Know what your questions are about before you deliver the test

Austin Fossey-42Posted by Austin Fossey

A few months ago, I had an interesting conversation with an assessment manager at an educational institution—not a Questionmark customer, mind you. Finding nothing else in common, we eventually began discussing assessment design.

At this institution (which will remain anonymous), he admitted that they are often pressed for time in their assessment development cycle. There is not enough time to do all of the item development work they need to do before their students take the assessment. To get around this, their item writers draft all of the items, conduct an editorial review, and then deliver the items. The items are assigned topics after administration, and students’ total scores and topic scores are calculated from there. He asked me if Questionmark software allows test developers to assign topics and calculate topic scores after assessing the students, and I answered truthfully that it does not.

But why not? Is there a reason test developers should not do what is being practiced at this institution? Yes, there are in fact two reasons. Get ready for some psychometric finger-wagging.

Consider what this institution is doing. The items are drafted and subjected to an editorial review, but no one ever classifies the items within a topic until after the test has been administered. Recall what people typically do during a content review prior to administration:

  • Remove items that are not relevant to the domain.
  • Ensure that the blueprint is covered.
  • Check that items are assigned to the correct topic.

If topics are not assigned until after the participants have already tested, we risk the validity of the results and the legal defensibility of the test. If we have delivered items that are not relevant to the domain, we have wasted participants’ time and will need to adjust their total score. Okay, we can manage that by telling the participants ahead of time that some of the test items might not count. But if we have not asked the correct number of questions for a given area of the blueprint, the entire assessment score will be worthless—a threat to validity known as construct underrepresentation or construct deficiency in The Standards for Educational and Psychological Testing.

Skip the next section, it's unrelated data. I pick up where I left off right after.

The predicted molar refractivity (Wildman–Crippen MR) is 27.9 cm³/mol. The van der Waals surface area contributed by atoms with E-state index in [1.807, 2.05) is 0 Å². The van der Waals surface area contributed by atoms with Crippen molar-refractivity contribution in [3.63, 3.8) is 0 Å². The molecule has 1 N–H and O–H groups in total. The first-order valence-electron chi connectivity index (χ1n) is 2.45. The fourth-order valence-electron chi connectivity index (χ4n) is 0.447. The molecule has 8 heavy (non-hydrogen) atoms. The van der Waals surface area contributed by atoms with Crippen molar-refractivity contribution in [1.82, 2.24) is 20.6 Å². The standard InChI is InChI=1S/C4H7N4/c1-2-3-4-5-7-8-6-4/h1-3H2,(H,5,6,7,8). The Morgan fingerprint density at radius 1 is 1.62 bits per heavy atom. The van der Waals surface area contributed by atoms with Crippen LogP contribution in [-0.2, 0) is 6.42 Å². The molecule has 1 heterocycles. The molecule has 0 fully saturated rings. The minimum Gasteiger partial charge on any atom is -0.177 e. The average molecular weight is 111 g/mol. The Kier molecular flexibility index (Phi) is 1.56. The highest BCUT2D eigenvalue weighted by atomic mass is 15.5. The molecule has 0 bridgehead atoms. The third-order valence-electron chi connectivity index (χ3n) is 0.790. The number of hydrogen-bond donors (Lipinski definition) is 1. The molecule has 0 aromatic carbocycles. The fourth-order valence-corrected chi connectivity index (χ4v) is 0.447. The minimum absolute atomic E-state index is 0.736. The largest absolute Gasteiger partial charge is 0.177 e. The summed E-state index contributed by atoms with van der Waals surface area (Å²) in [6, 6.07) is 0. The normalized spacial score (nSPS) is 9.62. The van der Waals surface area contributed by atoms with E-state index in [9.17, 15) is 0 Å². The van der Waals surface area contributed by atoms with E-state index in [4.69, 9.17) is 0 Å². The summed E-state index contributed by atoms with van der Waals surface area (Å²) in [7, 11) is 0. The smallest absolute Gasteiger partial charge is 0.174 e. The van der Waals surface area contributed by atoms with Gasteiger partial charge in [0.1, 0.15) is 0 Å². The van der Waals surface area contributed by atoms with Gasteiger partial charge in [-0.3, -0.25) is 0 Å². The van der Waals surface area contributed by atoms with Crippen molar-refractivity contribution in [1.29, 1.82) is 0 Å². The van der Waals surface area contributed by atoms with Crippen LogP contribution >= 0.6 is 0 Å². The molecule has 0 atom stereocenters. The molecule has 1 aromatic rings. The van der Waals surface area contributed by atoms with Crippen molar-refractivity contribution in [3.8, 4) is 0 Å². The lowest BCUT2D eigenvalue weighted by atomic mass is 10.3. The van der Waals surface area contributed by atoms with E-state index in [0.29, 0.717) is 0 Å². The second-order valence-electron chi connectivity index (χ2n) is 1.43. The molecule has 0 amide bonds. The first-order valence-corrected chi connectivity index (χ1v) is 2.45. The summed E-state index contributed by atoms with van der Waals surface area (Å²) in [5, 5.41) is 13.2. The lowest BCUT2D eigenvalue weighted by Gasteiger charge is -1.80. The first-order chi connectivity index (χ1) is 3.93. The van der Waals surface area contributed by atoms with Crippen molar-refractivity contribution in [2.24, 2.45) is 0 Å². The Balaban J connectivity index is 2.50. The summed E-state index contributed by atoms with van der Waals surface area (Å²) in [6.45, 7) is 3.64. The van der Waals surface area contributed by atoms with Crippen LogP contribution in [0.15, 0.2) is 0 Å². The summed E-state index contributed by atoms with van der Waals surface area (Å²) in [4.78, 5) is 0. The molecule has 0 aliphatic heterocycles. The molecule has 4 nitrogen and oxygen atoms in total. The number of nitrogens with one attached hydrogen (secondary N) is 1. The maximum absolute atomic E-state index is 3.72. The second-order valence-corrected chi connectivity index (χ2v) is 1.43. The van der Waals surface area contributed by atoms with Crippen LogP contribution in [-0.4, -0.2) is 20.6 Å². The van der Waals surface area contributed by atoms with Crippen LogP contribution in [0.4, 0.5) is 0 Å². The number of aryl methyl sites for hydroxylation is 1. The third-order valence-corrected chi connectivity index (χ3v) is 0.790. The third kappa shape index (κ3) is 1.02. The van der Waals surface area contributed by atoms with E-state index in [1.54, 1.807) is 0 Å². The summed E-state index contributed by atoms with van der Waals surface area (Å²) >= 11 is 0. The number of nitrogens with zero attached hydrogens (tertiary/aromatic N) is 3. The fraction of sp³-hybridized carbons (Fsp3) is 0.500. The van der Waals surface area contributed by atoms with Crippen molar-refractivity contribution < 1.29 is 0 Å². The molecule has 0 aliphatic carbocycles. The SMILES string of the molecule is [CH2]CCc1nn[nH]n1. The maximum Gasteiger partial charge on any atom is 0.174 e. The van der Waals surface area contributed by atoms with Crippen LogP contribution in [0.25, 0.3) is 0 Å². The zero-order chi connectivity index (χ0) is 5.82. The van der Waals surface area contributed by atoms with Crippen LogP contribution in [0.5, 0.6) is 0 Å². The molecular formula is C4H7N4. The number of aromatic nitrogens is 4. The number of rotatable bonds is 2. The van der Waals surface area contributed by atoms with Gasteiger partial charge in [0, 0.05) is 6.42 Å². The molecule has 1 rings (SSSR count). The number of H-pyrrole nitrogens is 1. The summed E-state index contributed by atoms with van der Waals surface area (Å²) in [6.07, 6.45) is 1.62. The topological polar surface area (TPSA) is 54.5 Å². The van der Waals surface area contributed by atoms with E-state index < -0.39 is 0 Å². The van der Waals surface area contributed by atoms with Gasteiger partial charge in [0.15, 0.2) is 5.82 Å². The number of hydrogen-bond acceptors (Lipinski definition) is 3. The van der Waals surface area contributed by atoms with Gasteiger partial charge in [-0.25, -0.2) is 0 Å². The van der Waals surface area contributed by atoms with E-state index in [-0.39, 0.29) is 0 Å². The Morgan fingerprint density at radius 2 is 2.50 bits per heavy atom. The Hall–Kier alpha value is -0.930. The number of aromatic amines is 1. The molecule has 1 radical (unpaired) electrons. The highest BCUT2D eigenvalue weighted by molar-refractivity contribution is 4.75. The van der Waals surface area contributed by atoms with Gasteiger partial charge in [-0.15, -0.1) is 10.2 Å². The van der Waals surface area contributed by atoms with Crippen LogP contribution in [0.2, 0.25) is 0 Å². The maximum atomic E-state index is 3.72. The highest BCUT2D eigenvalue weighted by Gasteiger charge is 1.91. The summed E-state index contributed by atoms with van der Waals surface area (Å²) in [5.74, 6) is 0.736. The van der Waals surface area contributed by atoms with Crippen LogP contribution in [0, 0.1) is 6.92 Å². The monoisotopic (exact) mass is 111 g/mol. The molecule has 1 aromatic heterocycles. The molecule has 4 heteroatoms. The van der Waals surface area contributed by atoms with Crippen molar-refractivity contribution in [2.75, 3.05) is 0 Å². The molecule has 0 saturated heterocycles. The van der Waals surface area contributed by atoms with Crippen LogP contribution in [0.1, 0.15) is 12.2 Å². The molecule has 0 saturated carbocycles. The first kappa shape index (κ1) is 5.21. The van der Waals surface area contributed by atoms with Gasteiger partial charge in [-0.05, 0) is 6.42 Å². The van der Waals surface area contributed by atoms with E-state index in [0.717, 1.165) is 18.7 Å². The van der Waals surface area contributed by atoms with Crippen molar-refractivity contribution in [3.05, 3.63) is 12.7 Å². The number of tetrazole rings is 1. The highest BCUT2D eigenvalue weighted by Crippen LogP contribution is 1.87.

For example, if we were supposed to deliver 20 items from Topic A, but find out after the fact that only 12 items have been classified as belonging to Topic A, then there is little we can do about it besides rebuilding the test form and making everyone take the test again.

The Standards provide helpful guidance in these matters. For this particular case, the Standards point out that:

“The test developer is responsible for documenting that the items selected for the test meet the requirements of the test specifications. In particular, the set of items selected for a new test form . . . must meet both content and psychometric specifications.” (p. 82)

Publications describing best practices for test development also specify that the content must be determined before delivering an operational form. For example, in their chapter in Educational Measurement (4th Edition), Cynthia Schmeiser and Catherine Welch note the importance of conducting a content review of items before field testing, as well a final content review of a draft test form before it becomes operational.

In Introduction to Classical and Modern Test Theory, Linda Crocker and James Algina also made an interesting observation about classroom assessments, noting that students expect to be graded on all of the items they have been asked to answer. Even if notified in advance that some items might not be counted (as one might do in field testing), students might not consider it fair that their score is based on a yet-to-be-determined subset of items that may not fully represent the content that is supposed to be covered.